11. So far as G. R. Case No. 369/65 is concerned, the entire material on which the learned Magistrate seems to rely to justify his remarks is confined to certain statements made in his evidence by P. W. 4, the evidence of P. W. 21 and the statement of accused Shri Singh Samant Under Section 342, Cr. P. C. In his statement Under Section 342 Cr. P. C., the accused purports to attribute a motive to the petitioner and the D. I. G. in transferring him from Cuttack some time earlier and subsequently foisting the false case through the I. O. (P. W. 21). The assertions and allegations made by the accused in his statement Under Section 342 Cr. P. C. can hardly be considered as evidence and utilised as material having a bearing on the conduct of petitioner. There is not an iota of proof in support of the allegations made by the accused in his statement Under Section 342 Cr. P. C. The statement of the accused Under Section 342, Cr. P. C. may be useful in considering the defence, but cannot be considered as material against another unless the facts stated therein are proved.

The next item refers to the testimony of P. W 4. He is the person who lodged the F. I. R. on 3-8-65 before P. W. 21 on which investigation was started and ultimately charge-sheet submitted.

(After discussing his evidence, his Lord-ship proceeded.)

Thus, the materials on which the learned Magistrate has relied to justify his remarks in this case do not, in the least, lead to the inference drawn. Therefore, the remark 'From these materials it is not difficult to come to an inference that the I. G. of Police is personally interested in roping the accused' is not even remotely justified by the evidence or other material on record nor was such a remark necessary or relevant for a decision of the case.

The second remark in the judgment of that case beginning with the words 'Thisitself shows' and ending with the words 'to please his boss' is one against the conduct of the I. O. and it does not purport or amount to a criticism of the conduct of the petitioner. The I. O. has not moved for expunging this portion of the remark. Therefore, the question of expunction or otherwise of the said portion does not arise.

12. With regard to the remarks in G.R. Nos. 421 and 422 of 1965, the material on record is the same which was available for making the remarks in G. R. Case No. 369 of 1965. There is, however, a further distinguishing feature between these two cases and G. R. Case No. 3G9 of 1965. These two cases were initiated by the I. O. (P. W. 21) on two F. I. Rs. drawn on his own information claimed to have been obtained by him during the course of investigation into the G. R. Case No. 369 of 1965. Both these F. I. Rs. (Exs. 24 and 25) were drawn up on 31-8-65. There is no material on record nor is there any suggestion even that the I. G. who is the petitioner here had any knowledge of drawing up of these two F. I. Rs. by P. W. 21 much less is there any material to infer that they were drawn up either with his connivance or at his instigation.

At best, the only material to connect the petitioner with these two F. I. Rs. and starting of the two cases is the statement of the accused Under Section 342 Cr. P. C. where he has attributed certain motives to the I. G. and D. I, G. while getting him transferred from Cuttack on an earlier date. These remarks, therefore, appear to have been made either on certain assumptions of the learned Magistrate or impressions he might have obtained during the trial of G. R. Case No. 369 of 1965 or for other reasons which it is difficult to devise. There is absolutely no material to connect petitioner with the starting of these two cases, and as such, they are unjustified on the ground of absence of material as well as on the ground that the conduct of petitioner was not relevant or necessary for the enquiry. Hence, the remarks cannot be sustained and are liable to be expunged.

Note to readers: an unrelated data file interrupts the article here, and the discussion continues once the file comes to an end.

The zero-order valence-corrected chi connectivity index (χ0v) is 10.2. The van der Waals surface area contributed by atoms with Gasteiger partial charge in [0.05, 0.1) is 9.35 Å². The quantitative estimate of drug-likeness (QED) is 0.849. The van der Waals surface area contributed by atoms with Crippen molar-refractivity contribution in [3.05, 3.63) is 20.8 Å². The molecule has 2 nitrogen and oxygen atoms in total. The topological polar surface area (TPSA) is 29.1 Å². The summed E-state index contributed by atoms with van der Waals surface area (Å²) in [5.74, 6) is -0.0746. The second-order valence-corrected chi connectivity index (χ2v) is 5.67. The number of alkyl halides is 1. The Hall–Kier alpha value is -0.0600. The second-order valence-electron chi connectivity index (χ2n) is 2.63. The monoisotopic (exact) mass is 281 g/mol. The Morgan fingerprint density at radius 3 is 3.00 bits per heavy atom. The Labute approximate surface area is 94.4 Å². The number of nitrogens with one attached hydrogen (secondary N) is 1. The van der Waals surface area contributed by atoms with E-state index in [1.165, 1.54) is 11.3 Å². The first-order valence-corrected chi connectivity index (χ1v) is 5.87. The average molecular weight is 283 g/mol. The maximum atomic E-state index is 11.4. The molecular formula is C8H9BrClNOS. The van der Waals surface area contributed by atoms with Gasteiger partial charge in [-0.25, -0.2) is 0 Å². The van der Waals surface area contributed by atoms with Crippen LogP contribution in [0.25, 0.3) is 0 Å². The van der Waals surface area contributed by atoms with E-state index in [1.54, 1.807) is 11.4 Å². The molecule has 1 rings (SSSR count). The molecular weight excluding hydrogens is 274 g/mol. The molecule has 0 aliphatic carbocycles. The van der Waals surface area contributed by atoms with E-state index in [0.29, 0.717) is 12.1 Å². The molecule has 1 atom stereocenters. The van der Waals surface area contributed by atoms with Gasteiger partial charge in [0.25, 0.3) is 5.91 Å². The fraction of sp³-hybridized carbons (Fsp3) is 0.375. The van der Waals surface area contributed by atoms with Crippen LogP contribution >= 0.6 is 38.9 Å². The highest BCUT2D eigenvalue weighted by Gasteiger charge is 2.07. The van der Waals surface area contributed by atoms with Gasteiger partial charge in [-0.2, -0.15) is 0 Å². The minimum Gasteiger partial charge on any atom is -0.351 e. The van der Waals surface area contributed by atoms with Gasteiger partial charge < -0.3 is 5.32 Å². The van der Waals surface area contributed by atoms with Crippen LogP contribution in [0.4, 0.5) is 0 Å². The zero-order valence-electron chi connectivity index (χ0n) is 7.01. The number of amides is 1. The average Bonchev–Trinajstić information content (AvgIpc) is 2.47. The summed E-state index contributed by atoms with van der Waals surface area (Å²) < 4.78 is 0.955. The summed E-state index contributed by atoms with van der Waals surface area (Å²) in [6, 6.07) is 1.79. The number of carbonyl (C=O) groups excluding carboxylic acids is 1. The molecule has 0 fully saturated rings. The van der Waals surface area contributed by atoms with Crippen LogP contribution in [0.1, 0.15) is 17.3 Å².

13. Coming to the remarks in G. R. Cases Nos. 467 and 516 of 1965, admittedly, these two cases were started on F. I. Rs. drawn up by the I. O. on 29-9-65 End 3-11-65 marked as Exs. 21 and 22 respectively.

(After discussing the documentary evidence, his Lordship proceeded.)

The learned Magistrate instead of confining his attention to the merits of the cases and the evidence before him so far necessary for deciding the cases has digressed from his duty by championing the cause of the Fire Officer as against his official superior, the I. G.; made someassumptions and tried to sit on judgment on the tone and language used by the I. G. in his communication of an order to his subordinate. In my opinion, there is absolutely no basis or justification for making these remarks, and if they indicate anything, they only show that the learned Magistrate has failed to observe reserve, sobriety and judicial approach in deciding or determining the cases on their merits with reference to the material placed before him.

14. Though it is a principle of cardinal importance in the administration of justice that proper freedom and independence of Judges and Magistrates must be maintained and they must feel that they should act freely and fearlessly, a valuable privilege always recognised and zealously guarded, the learned Magistrate has failed to remember that it is all the more necessary that in expressing opinion and making remarks, judicial officers should be guided by considerations of justice, fair-play and restraint.

15. For the reasons discussed above, I come to the conclusion, a conclusion which justice demands, that these are exceptional cases where the inherent jurisdiction of the Court should be exercised and the remarks referred to in paragraph 5 (ii) of the application in Crl. Misc. Case No. 158 of 1967 and the remarks complained of in the other four criminal misc. cases be expunged from the respective judgments of the learned Magistrate in G. R. Cases Nos. 369, 421, 422, 467 and 516 of 1965. The criminal misc. cases are allowed accordingly.